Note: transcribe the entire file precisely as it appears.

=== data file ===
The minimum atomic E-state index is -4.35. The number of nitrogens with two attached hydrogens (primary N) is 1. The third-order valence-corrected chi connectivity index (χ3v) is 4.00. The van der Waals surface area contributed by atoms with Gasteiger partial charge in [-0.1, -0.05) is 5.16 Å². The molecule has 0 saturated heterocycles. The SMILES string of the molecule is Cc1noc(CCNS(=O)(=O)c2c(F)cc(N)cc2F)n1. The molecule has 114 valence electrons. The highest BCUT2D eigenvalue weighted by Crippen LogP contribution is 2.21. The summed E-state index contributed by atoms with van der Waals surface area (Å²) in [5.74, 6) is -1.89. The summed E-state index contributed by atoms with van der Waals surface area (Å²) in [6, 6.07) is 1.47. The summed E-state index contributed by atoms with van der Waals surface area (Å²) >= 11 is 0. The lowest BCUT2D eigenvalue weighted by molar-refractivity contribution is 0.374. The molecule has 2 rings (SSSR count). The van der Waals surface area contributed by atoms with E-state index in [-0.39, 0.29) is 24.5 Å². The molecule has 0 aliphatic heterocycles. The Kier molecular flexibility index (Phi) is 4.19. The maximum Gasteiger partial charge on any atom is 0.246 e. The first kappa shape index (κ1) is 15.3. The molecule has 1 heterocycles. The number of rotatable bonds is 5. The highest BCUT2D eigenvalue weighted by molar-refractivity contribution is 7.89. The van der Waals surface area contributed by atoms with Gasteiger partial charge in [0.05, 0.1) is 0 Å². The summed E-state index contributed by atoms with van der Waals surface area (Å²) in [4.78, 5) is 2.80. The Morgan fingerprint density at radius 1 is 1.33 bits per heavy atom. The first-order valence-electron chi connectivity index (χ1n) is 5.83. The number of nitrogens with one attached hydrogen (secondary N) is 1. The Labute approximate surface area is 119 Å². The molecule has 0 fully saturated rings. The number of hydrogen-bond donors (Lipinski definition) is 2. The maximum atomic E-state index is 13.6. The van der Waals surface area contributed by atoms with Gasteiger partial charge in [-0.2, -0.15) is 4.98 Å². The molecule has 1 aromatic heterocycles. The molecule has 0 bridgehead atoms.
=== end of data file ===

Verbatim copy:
The minimum atomic E-state index is -4.35. The number of nitrogens with two attached hydrogens (primary N) is 1. The third-order valence-corrected chi connectivity index (χ3v) is 4.00. The van der Waals surface area contributed by atoms with Gasteiger partial charge in [-0.1, -0.05) is 5.16 Å². The molecule has 0 saturated heterocycles. The SMILES string of the molecule is Cc1noc(CCNS(=O)(=O)c2c(F)cc(N)cc2F)n1. The molecule has 114 valence electrons. The highest BCUT2D eigenvalue weighted by Crippen LogP contribution is 2.21. The summed E-state index contributed by atoms with van der Waals surface area (Å²) in [5.74, 6) is -1.89. The summed E-state index contributed by atoms with van der Waals surface area (Å²) in [6, 6.07) is 1.47. The summed E-state index contributed by atoms with van der Waals surface area (Å²) >= 11 is 0. The lowest BCUT2D eigenvalue weighted by molar-refractivity contribution is 0.374. The molecule has 2 rings (SSSR count). The van der Waals surface area contributed by atoms with E-state index in [-0.39, 0.29) is 24.5 Å². The molecule has 0 aliphatic heterocycles. The Kier molecular flexibility index (Phi) is 4.19. The maximum Gasteiger partial charge on any atom is 0.246 e. The first kappa shape index (κ1) is 15.3. The molecule has 1 heterocycles. The number of rotatable bonds is 5. The highest BCUT2D eigenvalue weighted by molar-refractivity contribution is 7.89. The van der Waals surface area contributed by atoms with Gasteiger partial charge in [0.05, 0.1) is 0 Å². The summed E-state index contributed by atoms with van der Waals surface area (Å²) in [4.78, 5) is 2.80. The Morgan fingerprint density at radius 1 is 1.33 bits per heavy atom. The first-order valence-electron chi connectivity index (χ1n) is 5.83. The number of nitrogens with one attached hydrogen (secondary N) is 1. The Labute approximate surface area is 119 Å². The molecule has 0 fully saturated rings. The number of hydrogen-bond donors (Lipinski definition) is 2. The maximum atomic E-state index is 13.6. The van der Waals surface area contributed by atoms with Gasteiger partial charge in [-0.2, -0.15) is 4.98 Å². The molecule has 1 aromatic heterocycles. The molecule has 0 bridgehead atoms.